Australia Will be Affected By China’s Export Shrinkage

Well it had to happen sooner or later. Stocks rallied. Vikram Pandit leaked a memo from Citibank showing the bank made a profit in the first two months of the year. The S&P went up by six percent.

Phew! Thank goodness that whole thing about toxic assets is over. Now we can get back to passively investing in stocks that only ever go up.

There is a serious case of denial coming from institutional investors and the financial media about what’s ahead. Sure, it’s tempting to think that because things have been so bad they won’t get any worse. But what exactly emerged yesterday that changed the situation banks and investors face?

Not much, that we can tell. But that’s because this is not a subjective crisis. Whether the situation has really improved does not depend on how you perceive a bank’s balance sheet or a company’s earnings. It depends on whether that balance sheet is actually healthy and the company can actually grow earnings.

But let’s not quibble. The job of the Bear is to lure investors back in so he can smack them back down later. Frankly, the bear was gorging himself a bit anyway and getting a bit lazy.

Stocks were down on average about twenty percent in major Western markets. Consumer confidence levels were low and getting lower. The Bear needs fresh meat. And he can only get that if he can attract more investors back to the market. In you go!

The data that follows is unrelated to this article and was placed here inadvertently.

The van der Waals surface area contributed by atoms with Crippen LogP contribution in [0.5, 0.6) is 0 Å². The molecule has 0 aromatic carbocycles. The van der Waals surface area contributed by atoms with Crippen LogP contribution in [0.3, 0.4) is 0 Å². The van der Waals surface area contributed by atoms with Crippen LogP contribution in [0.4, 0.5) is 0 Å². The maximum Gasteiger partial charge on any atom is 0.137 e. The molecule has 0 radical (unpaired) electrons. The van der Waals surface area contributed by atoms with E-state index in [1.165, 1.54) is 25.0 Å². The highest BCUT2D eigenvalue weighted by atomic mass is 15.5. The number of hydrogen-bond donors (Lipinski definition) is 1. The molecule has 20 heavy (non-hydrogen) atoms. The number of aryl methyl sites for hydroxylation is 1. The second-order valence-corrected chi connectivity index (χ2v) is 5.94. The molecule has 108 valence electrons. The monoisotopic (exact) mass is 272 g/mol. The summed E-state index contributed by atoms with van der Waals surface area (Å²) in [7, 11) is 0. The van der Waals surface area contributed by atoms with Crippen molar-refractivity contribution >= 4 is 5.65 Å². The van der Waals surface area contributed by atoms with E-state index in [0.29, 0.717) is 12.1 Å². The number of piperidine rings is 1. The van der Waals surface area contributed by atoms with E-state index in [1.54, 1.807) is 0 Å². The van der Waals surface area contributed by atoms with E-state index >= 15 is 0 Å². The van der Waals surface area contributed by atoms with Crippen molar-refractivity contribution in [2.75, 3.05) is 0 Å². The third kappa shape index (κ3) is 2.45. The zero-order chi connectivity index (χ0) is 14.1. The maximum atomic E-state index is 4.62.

The major economic news released yesterday is at odds with the way the market behaved. We’re talking about the news from China that exports dropped 25.7% in February. Imports were down 24.1%.

If China makes and the world takes, China is making less because the world is taking less. And of course, China takes from Australia to make for the rest of the world. If China is making less, it will take fewer Australian resources.

There is a raft of data that need sorting, though. First, fixed asset investment in China actually grew by 25%. Fixed asset investment could be roads, bridges, and buildings-the sort of investment that needs copper, nickel, zinc, coal and iron ore. Or it could be commercial real estate-the kind of shovel-ready government busy work that doesn’t lead to any bottoming in commodity prices ore sustained resource demand from China.

Also comes the news from Japan on thermal coal negotiations between Chinese utilities and major coal sellers Rio Tinto and Xstrata. It now looks like thermal coal prices for 2009-2001 are going to come in around US$70-72 per tonne, according to Matthew Stevens in today’s Australian.

That’s a 44% decline from last year’s price of around $125 per tonne. But it’s still higher than the spot price of US$60. And it’s still 25% higher than the price for 2007-2008. So, as big as the percentage decline is, it’s coming off a large base.

That doesn’t make coal stocks an instant buy. But here is a clear difference between the extractive resource industries and the financial industries. Prices are responding to changes in demand. Resource producers are not being bailed out or directly subsidised by the government. There is a lot more transparency about what’s going on the industry.